Charlie Sutherby ’23E, who attended the opening ASFD meeting, leads the Better Amherst Initiative, a movement that aims to increase the number of Amherst students who pursue careers in public service. He believes making change requires convincing students that there is a problem, but also showing them that it is a “changeable problem.” Amherst students, he suggested, recognize that there is a problem with democracy but often get hung up on the immensity of it.
He said he hoped that the internships students pursued through the ASFD initiative would “demonstrate that not only is change possible, but that it's possible relatively soon for you to go have an impact at a place like Common Cause of New York.”
Richards, the former AAS vice-president, tended to agree with Packer. “It’s hard to be a college student,” he said. “College students should focus first on learning and becoming the people who can defend democracy. I don’t think any of us right now are capable of doing that.”
Mollie Hartenstein ’23, an AAS senator engaged in campus activism, took issue with the initiative for its emphasis on career advancement. “It’s very upsetting for me, as a person who cares about these issues and has been trying to push these issues on campus, that it takes someone who has so much institutional and real life power as Austin Sarat to call up people to get these fancy-schmancy opportunities for kids to make people care about issues that probably they should be caring about already.”
She also problematized what she saw as the initiative’s overly narrow conception of democracy and questioned whether the status quo of American politics even deserves saving. “There’s this idea that there’s this time of [fully-realized] American democracy that we can go back to,” she said. “And I don’t know if I believe that.”
She argued that there were more kinds of democracy than national elections, many of which take place right on campus. She pointed to the diversity, equity, inclusion steering committees that have been established for every single department at Amherst and on which students can serve; to the Amherst Labor Alliance, which she said is “doing work to increase democracy between staff and faculty and students”; to campus affinity groups working “to change campus policies for the better”; to the poorly-attended public comment segment of every AAS meeting; and to yearly AAS elections where upperclassmen senators often run unopposed.
Hartenstein said she believed that the true way to fix democracy and combat political apathy is to increase engagement on a smaller scale. “People need to shift their view of democracy from voting for a Democrat to making change at a local level,” she said. Schwimmer, the APU’s president, also emphasized the undervalued importance of local politics.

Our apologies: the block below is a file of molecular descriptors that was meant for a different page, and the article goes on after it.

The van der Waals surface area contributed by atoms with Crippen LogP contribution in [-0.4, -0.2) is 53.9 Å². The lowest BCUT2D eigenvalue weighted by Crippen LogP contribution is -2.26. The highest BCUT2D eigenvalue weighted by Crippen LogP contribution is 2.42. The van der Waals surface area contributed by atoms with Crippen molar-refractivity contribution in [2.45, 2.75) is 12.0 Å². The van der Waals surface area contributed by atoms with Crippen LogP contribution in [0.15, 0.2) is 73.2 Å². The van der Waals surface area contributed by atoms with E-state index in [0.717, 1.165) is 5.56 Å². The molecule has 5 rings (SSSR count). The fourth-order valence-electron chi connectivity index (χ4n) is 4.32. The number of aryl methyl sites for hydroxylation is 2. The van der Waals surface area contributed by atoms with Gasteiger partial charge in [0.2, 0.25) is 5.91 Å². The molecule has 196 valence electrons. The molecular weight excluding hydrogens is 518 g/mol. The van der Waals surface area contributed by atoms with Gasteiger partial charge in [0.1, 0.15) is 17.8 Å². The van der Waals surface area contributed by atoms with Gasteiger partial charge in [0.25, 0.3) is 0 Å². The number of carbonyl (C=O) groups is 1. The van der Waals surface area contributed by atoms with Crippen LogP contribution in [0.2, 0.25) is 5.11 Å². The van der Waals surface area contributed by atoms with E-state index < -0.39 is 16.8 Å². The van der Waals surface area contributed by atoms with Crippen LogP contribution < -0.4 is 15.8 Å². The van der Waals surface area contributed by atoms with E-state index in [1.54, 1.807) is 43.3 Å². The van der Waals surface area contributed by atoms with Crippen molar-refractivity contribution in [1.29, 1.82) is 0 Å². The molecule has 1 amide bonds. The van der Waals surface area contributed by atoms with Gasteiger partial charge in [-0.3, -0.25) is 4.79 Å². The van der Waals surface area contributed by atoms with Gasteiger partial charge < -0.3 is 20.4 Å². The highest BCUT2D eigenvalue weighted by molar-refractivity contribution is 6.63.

“People are not going to be motivated to do large scale democracy in the right way without these local changes, too, because they don’t know what it means or what the importance of it is,” said Hartenstein.
“We have the channels at Amherst to do those things,” she added. “It is a necessary part of this goal of increasing awareness about democracy.”
Despite widespread acknowledgement of students’ detachment from democracy, and many initiatives intended to increase engagement, the community members interviewed seemed skeptical that simply creating more opportunities for engagement on and off campus could fully address the underlying apathy.
President Michael Elliott, whom The Student spoke to in light of his public advocation of the liberal arts’ importance for democracy, was asked whether there’s a role for the administration, rather than just students, in “fixing” the Amherst community’s sense of apathy.
“I’m gonna do a very Amherst thing,” he responded. “I’m going to question the premise of your question, or at least give you a different way to think about it. Think of it less as a problem to be fixed and more as a situation to be improved. It won’t be improved by any student or, for that matter, faculty member or administrator as individuals. It really is about what kind of community we have.”
“Democracy will always be challenged,” Elliott continued. “It’s always unstable. It’s always under threat of one kind or another. And the meaning of it will also change. One of the things Amherst should provide is a place for students to talk broadly about what democracy is and what it should be. If we’re all asking questions, and we’re worried about it together, then that itself seems like something of an improvement.”